It’s likely you’ve heard of hygge, the Danish art of coziness, but if you’re anything like me, then perhaps your sweater is covered in pulls, or you wear unmatched socks that have a hole in both big toes and desperately need darning, or when you look in the mirror, your hair resembles more of a bird’s nest than an effortlessly knotted perfect bun.
If your coffee is cold in the mug before you sit down to drink it, and try as you may, you just can’t pull off hygge, it’s time to consider the art of Finnish relaxation instead: kalsarikannit.
And chances are, this isolation period you’ve already been partaking.
Kalsarikannit loosely translates to being “pantdrunks” in English. The semantic meaning is harder to capture; try to picture sitting at home, in your underwear – or sweatpants – getting drunk, with no intention of going out.
Sounds like bliss to me.
Hear me out: In Finland, getting drunk in one’s underwear is not something to pity. Like hygge, kalsarikannit is all about what is good for the soul.
It is about comfort in both what you’re wearing and in your mental self. With kalsarikannit, there is no intention of going out. For me, here lies the best bit: When you remove any intention of going out, like the imposed lockdown has done, staying in becomes comforting. It’s a mindful act.
Finnish author of “Pantsdrunk” and kalsarikannit expert, Miska Rantanen, agrees.
“I can have a pleasant time on my own, feeling absolutely not guilty,” he says. “Kalsarikannit doesn’t demand over-the-top arrangements, so [it represents] affordability and democra[cy].”
Peel off your clothes down to your underwear. Place savory or sweet snacks within reach. Make sure your television remote control is nearby. Open your preferred alcohol. Your journey toward inner strength, higher quality of life, and peace of mind has begun.
Finland even has its very own ‘pantsdrunk’ emoji to send your friends.
Many Nordic traditions are interwoven with the harsh winter weather conditions. As we see with Danish hygge, Swedish lagom, and of course Finnish kalsarikännit, staying indoors is an integral part of their culture. The icy conditions are perfect for recreating warmth inside homes via these interesting philosophies.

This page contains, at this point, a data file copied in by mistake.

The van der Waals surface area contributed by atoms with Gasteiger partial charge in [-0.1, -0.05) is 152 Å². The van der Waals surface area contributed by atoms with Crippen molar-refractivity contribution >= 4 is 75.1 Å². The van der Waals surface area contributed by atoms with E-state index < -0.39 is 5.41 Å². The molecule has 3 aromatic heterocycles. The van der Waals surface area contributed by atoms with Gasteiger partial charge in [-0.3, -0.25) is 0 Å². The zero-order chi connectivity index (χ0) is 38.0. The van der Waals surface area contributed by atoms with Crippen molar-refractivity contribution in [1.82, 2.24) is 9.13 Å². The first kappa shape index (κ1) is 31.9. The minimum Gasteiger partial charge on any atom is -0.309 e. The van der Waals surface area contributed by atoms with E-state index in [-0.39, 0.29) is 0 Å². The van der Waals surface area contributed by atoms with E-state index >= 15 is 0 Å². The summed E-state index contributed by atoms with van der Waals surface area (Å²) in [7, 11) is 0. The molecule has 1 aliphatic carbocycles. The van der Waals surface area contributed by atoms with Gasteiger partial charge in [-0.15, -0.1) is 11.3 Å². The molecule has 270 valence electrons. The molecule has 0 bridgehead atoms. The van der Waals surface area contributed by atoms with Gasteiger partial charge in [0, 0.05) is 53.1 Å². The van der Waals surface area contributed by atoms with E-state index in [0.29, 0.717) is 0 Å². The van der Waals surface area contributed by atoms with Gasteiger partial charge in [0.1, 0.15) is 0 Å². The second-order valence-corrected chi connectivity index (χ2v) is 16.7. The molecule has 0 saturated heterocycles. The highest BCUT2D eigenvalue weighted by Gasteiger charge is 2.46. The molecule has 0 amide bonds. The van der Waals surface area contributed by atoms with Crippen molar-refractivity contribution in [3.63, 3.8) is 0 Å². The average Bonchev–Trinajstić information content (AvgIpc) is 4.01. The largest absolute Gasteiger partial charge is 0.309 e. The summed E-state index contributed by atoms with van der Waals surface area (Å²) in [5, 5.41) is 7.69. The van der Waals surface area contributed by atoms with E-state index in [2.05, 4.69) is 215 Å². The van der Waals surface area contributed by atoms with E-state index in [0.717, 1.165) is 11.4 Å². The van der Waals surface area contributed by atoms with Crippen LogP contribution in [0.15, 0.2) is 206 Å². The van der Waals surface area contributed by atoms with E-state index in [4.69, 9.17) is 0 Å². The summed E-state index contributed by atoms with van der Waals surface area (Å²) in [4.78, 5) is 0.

Staying at home, yet acting social — albeit alone — is akin to reaching a state of equilibrium. The need for escape from the chaos of everyday life and the desire to unwind fit together like the puzzles we have all been making lately.
For me, I like to practice kalsarikännit in my pajamas pants with a glass of red wine and some chocolate. Often, I will end up texting friends discussing various life philosophies, inane chat, or banter. Other times, I will sip my drink and binge watch a TV show. Sometimes, I choose to write.
It is about going-with-the-flow of how you feel in the moment.
Regardless of how I decide to spend the night, it’s not the effect of alcohol effects that I find relaxing (though I’m sure it helps!); it’s the practice of unwinding and enjoying my own company. As I sit, sip, and ponder with no deadlines or plans to adhere too, the weight of motherhood, work and every day life diminish.
Rantanen does warn: “If you are facing [a] hangover in the morning, then you’ve gone over the line.”
According to a Nordic alcohol consumption report, Finns typically consume alcohol at home (77 percent of drinking episodes).
Rantanen believes there are a few explanations for this tendency to drink at home. “Finland was very rural country until late 1950s, so we do not have a rich and deep restaurant culture — like, for example, in Mediterranean countries,” he says.
You don’t have to be alone to achieve kalsarikannit, but it does imply smaller social occasions. Think you and your girlfriend or neighbor (if lockdown laws allow company) home on the couch with your choice of cocktail, beer, or straight liquor and minimal effort in your appearance. Ditch the sequins and spanx and throw on your favorite sweater and sweatpants.
“[Wear] anything that is comfortable! Take off all your clothes that are too tight. If your apartment is too chilly, a nice wool blanket will be nice,” says Miska Rantanen.
It’s easy to think mindfulness is only about meditation or yoga, but you can find mindfulness in chaos or more unorthodox relaxations methods such as “pantsdrunk.”
If you’re practicing mindfulness, you are making conscious decisions and acknowledging awareness of your thoughts and actions. For me, I find a greater sense of mindfulness when I drive my car and belt out Broadway ballads, when I walk, or indeed when I sit home in sweatpants practicing kalsarikannit — more than I would in yoga or a massage.
The five Nordic countries (Denmark, Finland, Iceland, Norway, and Sweden), all score far higher than the US in happiness, according to World Happiness Report. Finland has secured the number one spot, with the Nordic countries rounding out the top six, and the US coming in 18th position.
Whilst a large portion of the world gathers indoors during the coronavirus pandemic, perhaps we should continue to look to the happiest countries in the world for tips on how to be kind to ourselves and recreate warmth in both our heart and homes.